We comment on the other plots in this figure (with different vertical resolutions) in Section 5.1.
At this stage, we also make a preliminary comparison with data in order to test the realism of the nudged model – in reality given the simplified physical approximations made we expect the model to drift away from realistic values.
We compare climatologies for monthly mean zonal mean westerly () wind and temperature for the 100 km lid model run against data. We use the 3 km vertical resolution 94 level configuration which will be developed in Section 5 for comparison, given the finer structure observed in the model fields. The wind data used for comparison is the Upper Atmosphere Research Satellite (UARS) Reference Atmosphere Project (URAP) (Swinbank & Ortland, 2003). The temperature data used for comparison is from the Earth Observing System Microwave Limb Sounder (EOS MLS) on the Aura satellite (Waters et al., 2006). The data is recorded on pressure levels and we make an approximate conversion to height using , with = 1000 hPa and H = 7200 m.
We plot the climatologies and data for December in Figure 14 and for June in Figure 15. A more in depth comparison to data will come as the model is improved further in the MLT.
Fig. 14 Zonal mean monthly mean climatologies in December of westerly () wind (top) and temperature (bottom). These are compared to URAP data for zonal wind and MLS data for temperature. The approximate height is calculated using a scale height of H = 7200 m. 
Fig. 15 Zonal mean monthly mean climatologies in June of westerly () wind (top) and temperature (bottom). These are compared to URAP data for zonal wind and MLS data for temperature. The approximate height is calculated using a scale height of H = 7200 m. 
A slight temperature gradient towards the summer pole is seen at around 90 km in the modelled temperature, indicative of a cold summer mesopause. This is however less pronounced than the cold summer mesopause in the MLS data, but is encouraging given the simplified physics. It is also worth noting that there are also doubts in the robustness of the MLS data at low pressures (e.g. Schwartz et al., 2008), meaning that the cold summer mesopause is not necessarily as cold as indicated by the MLS data, but is certainly colder than the model currently predicts. In the model winds, the summertime westerly mesospheric jet is not present at 90 km when compared to the URAP data, however this is to be expected given the lack of a strong temperature gradient provided by a cold summer mesopause.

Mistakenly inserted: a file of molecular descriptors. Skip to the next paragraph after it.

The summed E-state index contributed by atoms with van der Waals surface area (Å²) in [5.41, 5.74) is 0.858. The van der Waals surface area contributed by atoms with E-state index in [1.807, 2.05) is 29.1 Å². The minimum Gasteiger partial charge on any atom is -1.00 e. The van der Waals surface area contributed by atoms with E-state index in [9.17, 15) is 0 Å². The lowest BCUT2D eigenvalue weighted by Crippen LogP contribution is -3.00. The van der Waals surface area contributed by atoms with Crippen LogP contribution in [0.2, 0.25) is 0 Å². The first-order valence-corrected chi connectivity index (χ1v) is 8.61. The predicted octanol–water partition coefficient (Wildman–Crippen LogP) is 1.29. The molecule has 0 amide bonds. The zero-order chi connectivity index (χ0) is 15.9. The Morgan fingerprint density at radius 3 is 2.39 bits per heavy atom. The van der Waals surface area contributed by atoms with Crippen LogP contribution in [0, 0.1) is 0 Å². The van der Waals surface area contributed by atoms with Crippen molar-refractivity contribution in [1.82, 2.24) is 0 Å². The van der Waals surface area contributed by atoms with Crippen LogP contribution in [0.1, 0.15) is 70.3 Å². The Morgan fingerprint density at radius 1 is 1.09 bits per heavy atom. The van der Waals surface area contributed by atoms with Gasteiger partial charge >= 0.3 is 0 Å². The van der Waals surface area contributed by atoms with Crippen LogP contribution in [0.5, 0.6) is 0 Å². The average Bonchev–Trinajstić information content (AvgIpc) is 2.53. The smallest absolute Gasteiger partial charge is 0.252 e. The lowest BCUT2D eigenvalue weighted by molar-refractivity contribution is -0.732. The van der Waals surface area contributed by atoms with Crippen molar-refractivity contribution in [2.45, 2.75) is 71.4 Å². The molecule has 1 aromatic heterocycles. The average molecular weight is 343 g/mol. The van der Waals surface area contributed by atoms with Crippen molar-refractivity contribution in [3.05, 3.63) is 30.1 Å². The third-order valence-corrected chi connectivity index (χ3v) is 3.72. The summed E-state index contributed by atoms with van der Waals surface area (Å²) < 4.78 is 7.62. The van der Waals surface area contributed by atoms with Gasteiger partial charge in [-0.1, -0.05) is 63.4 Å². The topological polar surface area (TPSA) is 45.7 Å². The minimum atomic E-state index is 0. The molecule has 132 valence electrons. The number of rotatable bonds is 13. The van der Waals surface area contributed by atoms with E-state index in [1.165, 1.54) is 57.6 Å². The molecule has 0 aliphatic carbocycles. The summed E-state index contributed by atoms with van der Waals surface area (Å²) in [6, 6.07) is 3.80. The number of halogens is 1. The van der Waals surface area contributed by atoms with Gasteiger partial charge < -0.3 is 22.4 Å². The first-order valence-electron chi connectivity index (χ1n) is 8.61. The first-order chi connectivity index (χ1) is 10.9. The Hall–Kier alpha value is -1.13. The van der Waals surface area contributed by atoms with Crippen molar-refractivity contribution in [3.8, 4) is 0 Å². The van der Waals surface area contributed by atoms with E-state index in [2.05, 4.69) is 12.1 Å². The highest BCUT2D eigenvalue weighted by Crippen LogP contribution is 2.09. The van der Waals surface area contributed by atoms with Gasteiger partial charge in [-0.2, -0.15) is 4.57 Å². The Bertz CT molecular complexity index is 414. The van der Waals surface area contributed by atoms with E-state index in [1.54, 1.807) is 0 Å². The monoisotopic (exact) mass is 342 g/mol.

It is evident therefore that the model still requires several additions before being able to produce realistic dynamics in the MLT. However, as a developmental tool the nudging has served its purpose in that it has stabilised the model for this configuration, and has in fact given evidence of producing more complex dynamics, even with its simplified setup. Furthermore, implementation of the correct radiative and chemical forcing will hence provide a complete and stable model of the mesosphere and lower thermosphere up to 100 km.
5 Extending the nudged model
With a stable model produced up to 100 km, we can now extend this new configuration in order to more appropriately model atmospheric waves in the MLT as well model greater atmospheric heights. To this end, we investigate changes to both the vertical resolution and the height of the model upper boundary.
We discuss the implementation of these extensions and analyse the model fields produced with them in place.
5.1 Experimentation with vertical resolution
The standard model vertical level set is set up so that model levels increase in height with each new level introduced, so that at the upper boundary of the 88 level model configuration, the vertical level height is approximately 6 km (cf. Fig. 3). However, this resolution is not appropriate to accurately represent vertically propagating gravity waves in the MLT; these waves are significant carriers of energy and momentum in the upper atmosphere and are important contributors to general circulation in the MLT – see for example Becker & Vadas (2018).